Considering self-publishing?

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If you are an accomplished writer with something to say, and you are not already involved in direct publishing, then you really should consider this option — even if you dream of acquiring a power-agent and a traditional publisher (note: publishers are much more likely to give you a look if you have sales and followers). The 10-cent summary:

1. Writing is really hard.

2. Direct publishing is really easy.

3. Selling a LOT of books will require you to put effort into promotion (letting people know you exist, acquiring a following that brings buyers to you by referral).

4. The sooner you get published the faster you will build an audience and learn what your audience wants. If you have only the first 100 pages of your great book written, and are struggling to get beyond that, then think about whether you can make an interesting, useful small book out of what you have already done. Several of my favorite books of 2013-14 are examples of these short books that need not be a page longer:

Race Against the Machine: How the Digital Revolution is Accelerating Innovation, Driving Productivity, and Irreversibly Transforming Employment and the Economy, 98 pages, by Erik Brynjolfsson, Andrew McAfee 

The Great Stagnation: How America Ate All The Low-Hanging Fruit of Modern History, Got Sick, and Will (Eventually) Feel Better, 128 pages, by Tyler Cowen

An Economist Gets Lunch: New Rules for Everyday Foodies, 304 pages, by Tyler Cowen

Average Is Over, 304 pages, by Tyler Cowen

What I’ve learned from reading various authors who have experience with both independent and traditional publishing is that most authors should “just get on with it, using Amazon as your first and primary channel”. By “most authors” I mean those writing for the general audience, which would include e.g. “How to do great photography with Adobe Lightroom”. If your primary market is not English I have no knowledge of appropriate alternatives, but I’m pretty sure that Amazon is not ideal for the Chinese market.

For the mechanics of getting your book out there, start here with Amazon: Take Control with Independent Publishing: This is Amazon’s homepage for both digital and print publishing.

For an experienced author’s perspective, I recommend How To Self-Publish Your Book Through Amazon. Author Deborah Jacobs, recounts her first-hand experience with both digital and print, as well as channel alternatives: Amazon exclusive vs. a personal website. Deborah gives actual revenue numbers for her print and digital sales.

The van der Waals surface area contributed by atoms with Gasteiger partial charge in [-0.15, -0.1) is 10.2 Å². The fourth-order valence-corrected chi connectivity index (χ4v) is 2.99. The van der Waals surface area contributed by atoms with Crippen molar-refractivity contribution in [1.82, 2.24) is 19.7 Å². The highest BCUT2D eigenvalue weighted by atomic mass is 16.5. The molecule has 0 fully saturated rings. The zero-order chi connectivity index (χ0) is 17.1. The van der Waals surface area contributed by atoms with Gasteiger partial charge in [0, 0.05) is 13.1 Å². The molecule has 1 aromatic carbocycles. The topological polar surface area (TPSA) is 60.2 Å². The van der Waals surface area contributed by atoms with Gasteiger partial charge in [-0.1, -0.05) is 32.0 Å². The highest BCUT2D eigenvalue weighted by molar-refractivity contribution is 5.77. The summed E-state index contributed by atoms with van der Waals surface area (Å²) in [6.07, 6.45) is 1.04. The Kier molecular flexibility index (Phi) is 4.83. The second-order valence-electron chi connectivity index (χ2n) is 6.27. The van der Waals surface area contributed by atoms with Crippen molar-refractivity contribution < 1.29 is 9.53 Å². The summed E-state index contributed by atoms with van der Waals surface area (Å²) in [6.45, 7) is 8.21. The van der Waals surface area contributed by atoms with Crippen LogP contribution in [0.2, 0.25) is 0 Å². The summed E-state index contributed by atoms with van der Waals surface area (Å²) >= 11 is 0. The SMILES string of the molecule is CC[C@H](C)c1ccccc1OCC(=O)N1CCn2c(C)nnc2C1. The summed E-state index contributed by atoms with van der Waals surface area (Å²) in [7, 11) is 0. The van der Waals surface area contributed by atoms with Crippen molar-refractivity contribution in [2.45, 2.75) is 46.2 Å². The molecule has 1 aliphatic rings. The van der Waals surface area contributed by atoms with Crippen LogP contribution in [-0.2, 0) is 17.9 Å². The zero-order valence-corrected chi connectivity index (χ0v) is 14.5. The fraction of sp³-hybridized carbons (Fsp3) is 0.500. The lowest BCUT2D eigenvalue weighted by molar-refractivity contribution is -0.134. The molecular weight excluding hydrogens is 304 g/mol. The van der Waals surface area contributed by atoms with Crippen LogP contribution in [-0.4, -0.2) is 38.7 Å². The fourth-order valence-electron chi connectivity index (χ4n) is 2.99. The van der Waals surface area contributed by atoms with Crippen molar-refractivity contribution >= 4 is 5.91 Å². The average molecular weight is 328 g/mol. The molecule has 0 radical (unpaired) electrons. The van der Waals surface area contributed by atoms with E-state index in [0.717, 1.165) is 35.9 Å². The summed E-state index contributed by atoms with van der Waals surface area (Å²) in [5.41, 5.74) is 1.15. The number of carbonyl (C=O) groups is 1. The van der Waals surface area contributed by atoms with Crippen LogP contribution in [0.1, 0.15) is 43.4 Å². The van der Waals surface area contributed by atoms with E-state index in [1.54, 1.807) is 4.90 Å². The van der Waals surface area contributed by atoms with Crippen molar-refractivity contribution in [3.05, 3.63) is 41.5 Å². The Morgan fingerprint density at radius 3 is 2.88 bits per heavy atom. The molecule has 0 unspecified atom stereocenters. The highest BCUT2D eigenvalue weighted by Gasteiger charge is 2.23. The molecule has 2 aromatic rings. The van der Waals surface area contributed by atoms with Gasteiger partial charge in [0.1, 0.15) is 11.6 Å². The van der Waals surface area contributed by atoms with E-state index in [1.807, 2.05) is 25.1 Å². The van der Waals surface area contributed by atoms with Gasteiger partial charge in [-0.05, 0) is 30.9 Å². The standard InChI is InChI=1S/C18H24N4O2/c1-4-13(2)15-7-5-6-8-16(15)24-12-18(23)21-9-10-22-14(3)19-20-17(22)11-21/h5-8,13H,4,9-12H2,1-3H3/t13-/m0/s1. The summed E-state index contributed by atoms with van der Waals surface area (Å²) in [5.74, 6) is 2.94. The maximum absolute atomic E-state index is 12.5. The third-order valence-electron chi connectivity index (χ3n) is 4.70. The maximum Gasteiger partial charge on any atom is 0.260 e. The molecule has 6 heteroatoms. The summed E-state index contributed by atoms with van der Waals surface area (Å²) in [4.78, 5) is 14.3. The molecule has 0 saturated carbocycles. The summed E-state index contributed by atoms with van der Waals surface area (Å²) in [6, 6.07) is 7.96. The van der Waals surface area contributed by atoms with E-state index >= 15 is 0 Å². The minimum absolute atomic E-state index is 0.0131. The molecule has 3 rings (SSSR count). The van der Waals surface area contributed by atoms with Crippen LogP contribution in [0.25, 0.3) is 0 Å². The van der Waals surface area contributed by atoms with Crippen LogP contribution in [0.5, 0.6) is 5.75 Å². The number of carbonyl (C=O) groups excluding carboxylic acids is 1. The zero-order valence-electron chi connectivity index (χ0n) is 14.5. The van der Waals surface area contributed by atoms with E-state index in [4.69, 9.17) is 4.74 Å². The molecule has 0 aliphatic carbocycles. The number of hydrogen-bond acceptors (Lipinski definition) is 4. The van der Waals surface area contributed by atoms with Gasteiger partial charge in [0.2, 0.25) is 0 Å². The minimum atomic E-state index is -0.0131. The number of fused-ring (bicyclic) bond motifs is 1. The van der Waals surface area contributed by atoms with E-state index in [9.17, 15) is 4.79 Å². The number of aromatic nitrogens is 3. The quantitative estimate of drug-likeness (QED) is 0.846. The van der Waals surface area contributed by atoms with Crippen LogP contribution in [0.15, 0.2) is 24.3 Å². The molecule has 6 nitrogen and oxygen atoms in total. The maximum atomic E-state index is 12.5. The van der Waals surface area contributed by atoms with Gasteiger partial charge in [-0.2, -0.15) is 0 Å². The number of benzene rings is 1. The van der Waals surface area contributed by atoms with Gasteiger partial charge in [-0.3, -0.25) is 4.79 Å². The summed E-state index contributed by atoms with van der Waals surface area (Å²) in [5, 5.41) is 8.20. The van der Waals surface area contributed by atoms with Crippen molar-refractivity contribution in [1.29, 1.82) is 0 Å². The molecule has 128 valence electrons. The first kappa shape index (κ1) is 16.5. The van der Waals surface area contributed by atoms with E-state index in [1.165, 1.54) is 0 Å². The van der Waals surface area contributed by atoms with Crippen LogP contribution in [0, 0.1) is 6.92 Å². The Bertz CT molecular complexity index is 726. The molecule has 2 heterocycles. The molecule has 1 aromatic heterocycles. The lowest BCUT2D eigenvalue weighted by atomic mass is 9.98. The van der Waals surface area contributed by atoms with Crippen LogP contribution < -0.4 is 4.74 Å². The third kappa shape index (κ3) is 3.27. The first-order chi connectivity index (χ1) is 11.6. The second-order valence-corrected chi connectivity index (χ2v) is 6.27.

Amazon’s suite of services for independent authors makes it possible for me and many other authors to bypass traditional publishing companies. It gives us the tools to create and sell digital books; print and sell paperback copies on demand; add author pages and even market books. Here are five Amazon services, all of them free to set up, that every indie author needs to know about.

Kindle Direct Publishing. This service, known by the shorthand KDP, enables indie authors to sell the digital version of their books on Amazon.com (or other Amazon country websites). There’s no charge to upload the file. Authors get royalties of 35% to 70% of the sale price, depending on whether the book is sold on KDP or through another Amazon service called KDP Select (more about that below).

Unlike most other digital retailers, KDP uses the format known as “mobi.” This is simply the file format for digital books that Amazon uses, and it works on all Kindle devices. You can upload your book on Amazon using other formats as explained on the Amazon site, including ePub, which is the most popular one (that’s what Apple uses), and others such as HTML, Doc, and RTF. However, in my experience it looks better if you start out with a mobi file because any formatting you create – for example for images, charts and tables – stays intact.

Let’s say you have written your book in Word and want to convert it to mobi. You can do this using the free software Calibre (available for PC or Mac). I’ve used the Mac version and it works very well if your Word document has no page numbers. For best results it should include links to each chapter in a table of contents that’s formatted to meet Amazon’s specifications listed here.